]. Patients demonstrated the greatest improvements in the communication domain of the PDQ-39 [19
]. This finding demonstrated that communication may be significantly related to quality of life and can be particularly receptive to rehabilitation techniques. Accordingly, health care providers should focus on efforts to improve speech and communication skills in individuals with PD. Understanding the relation between specific symptoms of PD and quality of life may inform intervention strategies in order to most effectively improve life quality for individuals with PD.
Additionally, for the entire PD group, scores on the ADL subscale of the PDQ-39 also correlated significantly with Dopamine- (DA-) dependent subscales of the UPDRS, which includes the tremor, rigidity, bradykinesia, and facial expression subscale scores. The non-DA-dependent subscale includes the speech and axial symptom subscale scores of the UPDRS. This finding provides evidence that the physical symptoms of PD may have a larger effect on self-reported quality of life than axial symptoms. This correlation was driven by the NTD patients, indicating that quality of life is more affected by symptoms in NTD individuals rather than individuals with a tremor-dominant symptoms at diagnosis.
Poorer scores on the PDQ-39 may reflect that individuals with the NTD symptom profile (i.e., more rigidity, gait, and balance problems) experience more extensive disease pathology than TD individuals [1
]. While the presence of a tremor may indicate the dopamine depletion in the substantia nigra that negatively affects cortico-striato-thalamocortical circuits, the presence of nontremor symptoms may indicate pathology in additional cortical and subcortical structures of the brain, such as frontal regions and the transentorhinal cortex [1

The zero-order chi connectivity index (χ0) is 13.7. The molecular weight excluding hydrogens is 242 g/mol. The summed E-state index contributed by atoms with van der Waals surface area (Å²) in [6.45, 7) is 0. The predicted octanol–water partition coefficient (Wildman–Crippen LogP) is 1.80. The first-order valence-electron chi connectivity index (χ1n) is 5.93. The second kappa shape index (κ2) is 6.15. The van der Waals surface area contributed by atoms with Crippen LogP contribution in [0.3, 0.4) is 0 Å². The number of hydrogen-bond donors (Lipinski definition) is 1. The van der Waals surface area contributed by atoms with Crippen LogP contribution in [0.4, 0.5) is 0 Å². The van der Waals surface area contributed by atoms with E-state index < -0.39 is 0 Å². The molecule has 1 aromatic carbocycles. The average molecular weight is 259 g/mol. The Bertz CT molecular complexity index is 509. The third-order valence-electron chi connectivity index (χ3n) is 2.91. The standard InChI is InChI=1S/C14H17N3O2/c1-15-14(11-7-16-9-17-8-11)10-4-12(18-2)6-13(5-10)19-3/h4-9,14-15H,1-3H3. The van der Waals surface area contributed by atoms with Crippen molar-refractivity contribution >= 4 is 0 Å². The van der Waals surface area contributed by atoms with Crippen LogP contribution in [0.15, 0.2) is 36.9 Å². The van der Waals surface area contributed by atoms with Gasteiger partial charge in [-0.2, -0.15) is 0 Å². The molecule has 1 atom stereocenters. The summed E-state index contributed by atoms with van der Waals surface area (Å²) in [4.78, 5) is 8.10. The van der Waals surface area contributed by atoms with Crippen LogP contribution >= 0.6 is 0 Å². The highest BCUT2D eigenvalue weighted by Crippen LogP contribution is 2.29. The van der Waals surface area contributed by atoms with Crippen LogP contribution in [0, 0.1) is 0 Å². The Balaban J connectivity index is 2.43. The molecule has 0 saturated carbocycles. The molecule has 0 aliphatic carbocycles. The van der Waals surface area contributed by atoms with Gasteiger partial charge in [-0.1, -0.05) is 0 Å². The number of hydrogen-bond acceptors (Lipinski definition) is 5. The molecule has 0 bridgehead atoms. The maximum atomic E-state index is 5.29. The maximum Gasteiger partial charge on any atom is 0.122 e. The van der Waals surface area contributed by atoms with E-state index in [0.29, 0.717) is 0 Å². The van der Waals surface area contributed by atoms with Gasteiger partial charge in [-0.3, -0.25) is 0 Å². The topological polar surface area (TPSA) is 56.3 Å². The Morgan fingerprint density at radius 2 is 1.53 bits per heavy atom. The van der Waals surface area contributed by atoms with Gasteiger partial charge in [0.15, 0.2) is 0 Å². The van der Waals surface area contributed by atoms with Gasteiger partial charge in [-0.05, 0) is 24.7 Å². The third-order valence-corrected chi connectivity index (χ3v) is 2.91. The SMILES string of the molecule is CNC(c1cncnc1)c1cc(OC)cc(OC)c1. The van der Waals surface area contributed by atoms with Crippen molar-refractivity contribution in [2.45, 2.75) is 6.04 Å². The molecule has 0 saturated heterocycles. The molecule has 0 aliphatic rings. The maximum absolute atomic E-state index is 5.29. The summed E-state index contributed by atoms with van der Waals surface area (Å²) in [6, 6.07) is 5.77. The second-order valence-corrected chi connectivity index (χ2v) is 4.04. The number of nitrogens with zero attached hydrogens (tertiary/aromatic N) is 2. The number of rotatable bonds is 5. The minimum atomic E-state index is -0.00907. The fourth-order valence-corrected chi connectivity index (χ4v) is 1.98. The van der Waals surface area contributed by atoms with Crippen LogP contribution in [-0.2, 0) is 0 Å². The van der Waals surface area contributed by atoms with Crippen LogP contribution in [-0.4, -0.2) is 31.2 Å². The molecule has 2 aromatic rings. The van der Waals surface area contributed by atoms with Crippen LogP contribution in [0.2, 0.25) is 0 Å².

]. Individuals with NTD may have a wider distribution and greater density of Lewy bodies in the brain than TD individuals, which may contribute to more frequent or more severe nontremor symptoms that ultimately have a negative effect on quality of life. These symptoms may not respond as well to the dopaminergic treatments that have been shown to significantly improve the quality of life in individuals with PD [1
In summary, the present study provides evidence that individuals with nontremor initial symptoms of PD endorse a more negative quality of life than individuals who experience tremor as the initial symptom, despite lack of differences in disease duration or severity. A novel finding of this study is the demonstration of significant correlations between performance on specific subscales of quality of life and specific motor symptom domains. These correlations were driven by nontremor symptoms, even in individuals with tremor as the initial symptom. Determining reliable subtypes and specific motor symptom profiles of PD may aid in prognosis and individualized treatment plans, as well as assist researchers in advancing the understanding of the etiology of PD.